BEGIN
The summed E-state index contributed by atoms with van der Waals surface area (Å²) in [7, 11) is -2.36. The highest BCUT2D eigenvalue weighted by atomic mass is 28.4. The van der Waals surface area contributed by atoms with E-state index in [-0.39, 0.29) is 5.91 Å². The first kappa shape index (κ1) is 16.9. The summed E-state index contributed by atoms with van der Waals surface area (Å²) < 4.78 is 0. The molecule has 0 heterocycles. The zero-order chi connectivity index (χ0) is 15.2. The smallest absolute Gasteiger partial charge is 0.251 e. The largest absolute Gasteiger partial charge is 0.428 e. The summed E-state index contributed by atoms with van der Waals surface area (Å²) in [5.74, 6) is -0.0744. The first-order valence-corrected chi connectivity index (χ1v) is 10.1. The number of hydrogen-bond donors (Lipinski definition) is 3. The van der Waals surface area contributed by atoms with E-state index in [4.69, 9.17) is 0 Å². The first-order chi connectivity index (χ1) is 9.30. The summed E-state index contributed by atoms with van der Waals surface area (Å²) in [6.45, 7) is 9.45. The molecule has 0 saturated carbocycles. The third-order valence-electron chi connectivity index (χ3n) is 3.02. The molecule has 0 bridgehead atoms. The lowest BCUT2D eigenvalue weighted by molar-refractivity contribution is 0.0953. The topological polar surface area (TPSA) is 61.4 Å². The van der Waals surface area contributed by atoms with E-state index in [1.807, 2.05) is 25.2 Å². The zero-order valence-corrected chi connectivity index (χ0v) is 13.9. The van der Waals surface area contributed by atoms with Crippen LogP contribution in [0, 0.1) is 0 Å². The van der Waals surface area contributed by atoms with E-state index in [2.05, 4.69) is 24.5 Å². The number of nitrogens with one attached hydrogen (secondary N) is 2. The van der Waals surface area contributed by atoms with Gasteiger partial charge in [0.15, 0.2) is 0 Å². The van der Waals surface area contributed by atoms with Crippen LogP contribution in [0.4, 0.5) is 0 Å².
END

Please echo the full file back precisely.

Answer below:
The summed E-state index contributed by atoms with van der Waals surface area (Å²) in [7, 11) is -2.36. The highest BCUT2D eigenvalue weighted by atomic mass is 28.4. The van der Waals surface area contributed by atoms with E-state index in [-0.39, 0.29) is 5.91 Å². The first kappa shape index (κ1) is 16.9. The summed E-state index contributed by atoms with van der Waals surface area (Å²) < 4.78 is 0. The molecule has 0 heterocycles. The zero-order chi connectivity index (χ0) is 15.2. The smallest absolute Gasteiger partial charge is 0.251 e. The largest absolute Gasteiger partial charge is 0.428 e. The summed E-state index contributed by atoms with van der Waals surface area (Å²) in [5.74, 6) is -0.0744. The first-order valence-corrected chi connectivity index (χ1v) is 10.1. The number of hydrogen-bond donors (Lipinski definition) is 3. The van der Waals surface area contributed by atoms with E-state index in [4.69, 9.17) is 0 Å². The first-order chi connectivity index (χ1) is 9.30. The summed E-state index contributed by atoms with van der Waals surface area (Å²) in [6.45, 7) is 9.45. The molecule has 0 saturated carbocycles. The third-order valence-electron chi connectivity index (χ3n) is 3.02. The molecule has 0 bridgehead atoms. The lowest BCUT2D eigenvalue weighted by molar-refractivity contribution is 0.0953. The topological polar surface area (TPSA) is 61.4 Å². The van der Waals surface area contributed by atoms with E-state index in [1.807, 2.05) is 25.2 Å². The zero-order valence-corrected chi connectivity index (χ0v) is 13.9. The van der Waals surface area contributed by atoms with Crippen LogP contribution in [0, 0.1) is 0 Å². The van der Waals surface area contributed by atoms with E-state index in [2.05, 4.69) is 24.5 Å². The number of nitrogens with one attached hydrogen (secondary N) is 2. The van der Waals surface area contributed by atoms with Gasteiger partial charge in [0.15, 0.2) is 0 Å². The van der Waals surface area contributed by atoms with Crippen LogP contribution in [0.4, 0.5) is 0 Å².